The military has begun to test a vertical take off and landing (VTOL) helicopter-like drone known as the Black Knight Transformer for medical evacuation purposes. This has obvious uses in off-road locations, be they military or civilian. Similarly, Israeli-based Urban Aeronautics is developing the AirMule, a VTOL with internal rotors which allows it to fly within obstructed areas, such as wooded terrain and urban environments, where traditional helicopters are unable to operate. The AirMule would be capable of flying either via remote control or autonomously and perform evacuation missions, deliver food and medical supplies or conduct close aerial inspections of structures such as bridges. Urban Aeronautics said that it has plans to release its first ambulance drone before 2020. Other types of medical assistance are also in the works. The Defikopter drone is being developed by Height Tech in Germany in order to drop defibrillators that could save heart attack victims.  In theory, this drone could be summoned using a smartphone application and would be appropriate for a congested urban environment, such as a traffic jam, which might be difficult for an ambulance to negotiate quickly.  The current six-mile flying radius, however, imposes limits on its practical utility.

A report published by the Association for Unmanned Vehicle Systems International concluded that the cumulative economic impact of UAS into the national airspace system will be over $81 billion between 2015 and 2025, along with the creation of over 100,000 new jobs, and that the predominant markets will be precision agriculture and public safety. Precision agriculture consists of applications for remote sensing to detect plant disease, recording growth rates and water levels and accurate application of fertilizers, pesticides and even seeds.  Public safety includes not only police and firefighters, but also emergency medical services providers.

In the area of law enforcement, U.S. Customs and Border Protection  is currently operating 10 drones. These aircraft permit increased surveillance in areas that are difficult to access and search for drug smuggling transport routes. The amount of evidence collected by drones is likely to skyrocket in future years, but only Florida and Tennessee have any legislation to regulate its usage.  In those two states, unless there is a warrant, a specific need to save a life or a terrorist threat documented by the Department of Homeland Security, evidence collected by drones cannot be admitted into court.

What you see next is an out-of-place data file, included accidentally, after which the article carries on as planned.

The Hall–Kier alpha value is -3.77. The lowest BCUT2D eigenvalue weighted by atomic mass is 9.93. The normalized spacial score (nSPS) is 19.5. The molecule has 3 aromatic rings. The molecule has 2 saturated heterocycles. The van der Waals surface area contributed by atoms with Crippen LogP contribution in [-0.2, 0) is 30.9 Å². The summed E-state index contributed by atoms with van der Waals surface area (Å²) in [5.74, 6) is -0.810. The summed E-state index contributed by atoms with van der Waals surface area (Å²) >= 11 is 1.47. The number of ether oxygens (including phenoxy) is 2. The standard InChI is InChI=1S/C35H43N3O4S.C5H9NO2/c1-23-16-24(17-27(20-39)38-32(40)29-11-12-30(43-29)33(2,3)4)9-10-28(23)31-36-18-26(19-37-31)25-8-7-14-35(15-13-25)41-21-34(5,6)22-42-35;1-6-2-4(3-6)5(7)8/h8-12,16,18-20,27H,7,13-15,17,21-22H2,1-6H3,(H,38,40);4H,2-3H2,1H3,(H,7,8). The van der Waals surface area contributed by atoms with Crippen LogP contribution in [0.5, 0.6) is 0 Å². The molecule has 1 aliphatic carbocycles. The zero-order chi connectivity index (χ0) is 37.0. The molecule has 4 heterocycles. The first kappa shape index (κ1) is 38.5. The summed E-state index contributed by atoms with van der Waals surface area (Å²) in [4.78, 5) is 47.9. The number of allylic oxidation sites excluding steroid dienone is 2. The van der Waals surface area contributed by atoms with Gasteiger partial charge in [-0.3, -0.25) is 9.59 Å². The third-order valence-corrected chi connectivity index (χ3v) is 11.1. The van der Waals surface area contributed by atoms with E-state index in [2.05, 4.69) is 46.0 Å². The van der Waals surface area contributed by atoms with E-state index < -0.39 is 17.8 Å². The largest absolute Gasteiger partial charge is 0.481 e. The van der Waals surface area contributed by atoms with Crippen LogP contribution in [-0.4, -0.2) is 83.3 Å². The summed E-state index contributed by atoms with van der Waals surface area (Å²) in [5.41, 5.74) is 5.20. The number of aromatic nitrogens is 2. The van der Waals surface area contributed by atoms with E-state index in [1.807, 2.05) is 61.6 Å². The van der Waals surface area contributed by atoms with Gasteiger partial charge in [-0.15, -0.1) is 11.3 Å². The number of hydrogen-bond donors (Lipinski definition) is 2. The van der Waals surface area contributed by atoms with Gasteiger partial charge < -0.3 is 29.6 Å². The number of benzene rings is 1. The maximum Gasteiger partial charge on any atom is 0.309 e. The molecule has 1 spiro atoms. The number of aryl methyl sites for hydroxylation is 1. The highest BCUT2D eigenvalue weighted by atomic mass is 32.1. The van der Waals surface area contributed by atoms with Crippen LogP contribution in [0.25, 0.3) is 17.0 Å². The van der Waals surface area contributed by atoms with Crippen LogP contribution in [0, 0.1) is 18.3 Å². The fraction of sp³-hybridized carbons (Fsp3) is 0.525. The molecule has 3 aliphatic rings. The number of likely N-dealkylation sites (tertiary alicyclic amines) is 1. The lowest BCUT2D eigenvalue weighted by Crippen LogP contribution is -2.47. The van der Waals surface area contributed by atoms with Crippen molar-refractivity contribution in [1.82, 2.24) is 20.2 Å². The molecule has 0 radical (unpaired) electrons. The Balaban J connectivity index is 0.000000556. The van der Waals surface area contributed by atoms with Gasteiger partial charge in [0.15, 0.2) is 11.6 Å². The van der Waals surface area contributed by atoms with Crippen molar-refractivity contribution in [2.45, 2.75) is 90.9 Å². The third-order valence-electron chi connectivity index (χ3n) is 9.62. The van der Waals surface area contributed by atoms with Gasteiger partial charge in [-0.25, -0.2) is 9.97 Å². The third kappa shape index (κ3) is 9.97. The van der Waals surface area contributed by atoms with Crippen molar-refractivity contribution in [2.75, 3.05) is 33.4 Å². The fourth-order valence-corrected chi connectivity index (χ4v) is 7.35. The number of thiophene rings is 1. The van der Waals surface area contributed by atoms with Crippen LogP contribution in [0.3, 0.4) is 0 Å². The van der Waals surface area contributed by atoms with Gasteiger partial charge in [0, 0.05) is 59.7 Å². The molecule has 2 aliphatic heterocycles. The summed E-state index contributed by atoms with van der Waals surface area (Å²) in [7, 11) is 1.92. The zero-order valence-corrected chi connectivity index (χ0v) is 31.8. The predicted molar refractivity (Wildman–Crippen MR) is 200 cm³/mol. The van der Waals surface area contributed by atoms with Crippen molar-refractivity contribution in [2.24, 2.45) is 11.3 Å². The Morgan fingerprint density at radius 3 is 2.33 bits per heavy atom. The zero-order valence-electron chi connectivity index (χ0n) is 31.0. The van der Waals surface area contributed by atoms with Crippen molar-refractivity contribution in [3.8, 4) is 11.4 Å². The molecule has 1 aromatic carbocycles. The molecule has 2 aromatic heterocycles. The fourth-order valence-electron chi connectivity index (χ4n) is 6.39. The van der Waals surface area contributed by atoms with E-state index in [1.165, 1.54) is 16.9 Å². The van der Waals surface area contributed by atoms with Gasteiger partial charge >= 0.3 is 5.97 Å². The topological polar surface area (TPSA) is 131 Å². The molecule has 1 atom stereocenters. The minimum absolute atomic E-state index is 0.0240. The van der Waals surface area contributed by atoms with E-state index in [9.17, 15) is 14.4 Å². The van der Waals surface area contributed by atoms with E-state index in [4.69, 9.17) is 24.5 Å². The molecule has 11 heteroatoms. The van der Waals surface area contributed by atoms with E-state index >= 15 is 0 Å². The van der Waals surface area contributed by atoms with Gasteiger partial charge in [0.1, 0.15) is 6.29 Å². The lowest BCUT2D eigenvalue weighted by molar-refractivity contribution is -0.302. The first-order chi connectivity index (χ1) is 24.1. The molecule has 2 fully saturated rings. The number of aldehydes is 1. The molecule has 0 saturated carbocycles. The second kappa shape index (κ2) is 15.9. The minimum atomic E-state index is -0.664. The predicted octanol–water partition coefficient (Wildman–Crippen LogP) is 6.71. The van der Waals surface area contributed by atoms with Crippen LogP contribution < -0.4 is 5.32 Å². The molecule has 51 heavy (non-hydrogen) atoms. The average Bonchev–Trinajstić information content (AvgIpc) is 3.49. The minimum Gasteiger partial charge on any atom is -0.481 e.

Although drones have been in existence for many years it is only recently that they have begun to achieve their potential. Once the FAA completes its regulations in 2015, it is estimated that the number of drones in national airspace could increase to 30,000 by 2030.  There has been much debate about the pros (improvements in disaster relief, crop monitoring, e-commerce deliveries, news reporting and public safety) and cons (concerns about privacy, enhanced surveillance, crowded airspace, corporate espionage and hacking) of drone use. As a consequence, we need to keep in mind the potential for misapplication. The drone that can deliver a pizza can also be used to smuggle narcotics and the drone that police may use for covert surveillance might also be potentially diverted by computer hackers. The BBC has predicted that we may have only begun to see "the start of an arms race between hackers and the security professionals who wish to stop them." As with so many other aspects of security it will be a race for security professionals to keep up with advancements in technology that can also be misused.

About the Author: Dr. Steven Hausman is president of Hausman Technology Keynotes (www.HausmanTech.com).  He speaks professionally and conducts briefings on a wide array of topics related to technology, science and security that include nanotechnology, robotics, 3D printing, bionics (artificial limbs and organs) and radio frequency identification (RFID).  He can be contacted via his website or his LinkedIn profile at http://www.linkedin.com/in/stevenhausman.